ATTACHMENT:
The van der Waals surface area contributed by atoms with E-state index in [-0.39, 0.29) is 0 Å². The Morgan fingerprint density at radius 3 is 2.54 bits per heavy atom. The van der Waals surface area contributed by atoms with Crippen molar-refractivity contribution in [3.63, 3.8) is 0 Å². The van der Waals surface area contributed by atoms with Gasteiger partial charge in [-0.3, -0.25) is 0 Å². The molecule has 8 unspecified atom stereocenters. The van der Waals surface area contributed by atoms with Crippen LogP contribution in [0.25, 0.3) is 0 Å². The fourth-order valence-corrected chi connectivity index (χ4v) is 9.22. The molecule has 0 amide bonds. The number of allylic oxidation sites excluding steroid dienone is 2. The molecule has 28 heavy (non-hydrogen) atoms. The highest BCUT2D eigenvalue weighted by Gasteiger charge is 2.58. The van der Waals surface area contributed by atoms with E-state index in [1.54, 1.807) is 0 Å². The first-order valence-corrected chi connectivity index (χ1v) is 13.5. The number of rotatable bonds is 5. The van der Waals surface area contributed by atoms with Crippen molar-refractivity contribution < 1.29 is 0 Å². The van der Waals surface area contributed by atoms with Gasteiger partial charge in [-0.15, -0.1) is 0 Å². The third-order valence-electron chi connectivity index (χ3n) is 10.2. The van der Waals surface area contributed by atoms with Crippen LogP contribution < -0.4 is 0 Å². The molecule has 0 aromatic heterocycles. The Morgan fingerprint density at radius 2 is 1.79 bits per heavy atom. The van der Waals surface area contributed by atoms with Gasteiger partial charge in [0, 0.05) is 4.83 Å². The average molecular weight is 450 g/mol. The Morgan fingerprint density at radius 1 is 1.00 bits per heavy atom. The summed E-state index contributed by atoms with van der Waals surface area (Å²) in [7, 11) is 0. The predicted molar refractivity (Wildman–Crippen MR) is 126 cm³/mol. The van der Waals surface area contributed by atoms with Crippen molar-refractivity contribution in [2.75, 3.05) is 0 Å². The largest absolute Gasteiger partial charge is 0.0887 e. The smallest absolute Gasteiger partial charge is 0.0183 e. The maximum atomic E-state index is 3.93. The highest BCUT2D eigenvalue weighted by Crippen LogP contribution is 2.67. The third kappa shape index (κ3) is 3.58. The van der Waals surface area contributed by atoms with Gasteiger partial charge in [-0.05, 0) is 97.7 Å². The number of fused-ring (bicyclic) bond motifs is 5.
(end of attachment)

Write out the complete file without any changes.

The van der Waals surface area contributed by atoms with E-state index in [-0.39, 0.29) is 0 Å². The Morgan fingerprint density at radius 3 is 2.54 bits per heavy atom. The van der Waals surface area contributed by atoms with Crippen molar-refractivity contribution in [3.63, 3.8) is 0 Å². The van der Waals surface area contributed by atoms with Gasteiger partial charge in [-0.3, -0.25) is 0 Å². The molecule has 8 unspecified atom stereocenters. The van der Waals surface area contributed by atoms with Crippen LogP contribution in [0.25, 0.3) is 0 Å². The fourth-order valence-corrected chi connectivity index (χ4v) is 9.22. The molecule has 0 amide bonds. The number of allylic oxidation sites excluding steroid dienone is 2. The molecule has 28 heavy (non-hydrogen) atoms. The highest BCUT2D eigenvalue weighted by Gasteiger charge is 2.58. The van der Waals surface area contributed by atoms with E-state index in [1.54, 1.807) is 0 Å². The first-order valence-corrected chi connectivity index (χ1v) is 13.5. The number of rotatable bonds is 5. The van der Waals surface area contributed by atoms with Crippen molar-refractivity contribution < 1.29 is 0 Å². The van der Waals surface area contributed by atoms with Gasteiger partial charge in [-0.15, -0.1) is 0 Å². The third-order valence-electron chi connectivity index (χ3n) is 10.2. The van der Waals surface area contributed by atoms with Crippen LogP contribution < -0.4 is 0 Å². The molecule has 0 aromatic heterocycles. The Morgan fingerprint density at radius 2 is 1.79 bits per heavy atom. The van der Waals surface area contributed by atoms with Gasteiger partial charge in [0, 0.05) is 4.83 Å². The average molecular weight is 450 g/mol. The Morgan fingerprint density at radius 1 is 1.00 bits per heavy atom. The summed E-state index contributed by atoms with van der Waals surface area (Å²) in [7, 11) is 0. The predicted molar refractivity (Wildman–Crippen MR) is 126 cm³/mol. The van der Waals surface area contributed by atoms with Crippen molar-refractivity contribution in [2.75, 3.05) is 0 Å². The largest absolute Gasteiger partial charge is 0.0887 e. The smallest absolute Gasteiger partial charge is 0.0183 e. The maximum atomic E-state index is 3.93. The highest BCUT2D eigenvalue weighted by Crippen LogP contribution is 2.67. The third kappa shape index (κ3) is 3.58. The van der Waals surface area contributed by atoms with Gasteiger partial charge in [-0.05, 0) is 97.7 Å². The number of fused-ring (bicyclic) bond motifs is 5.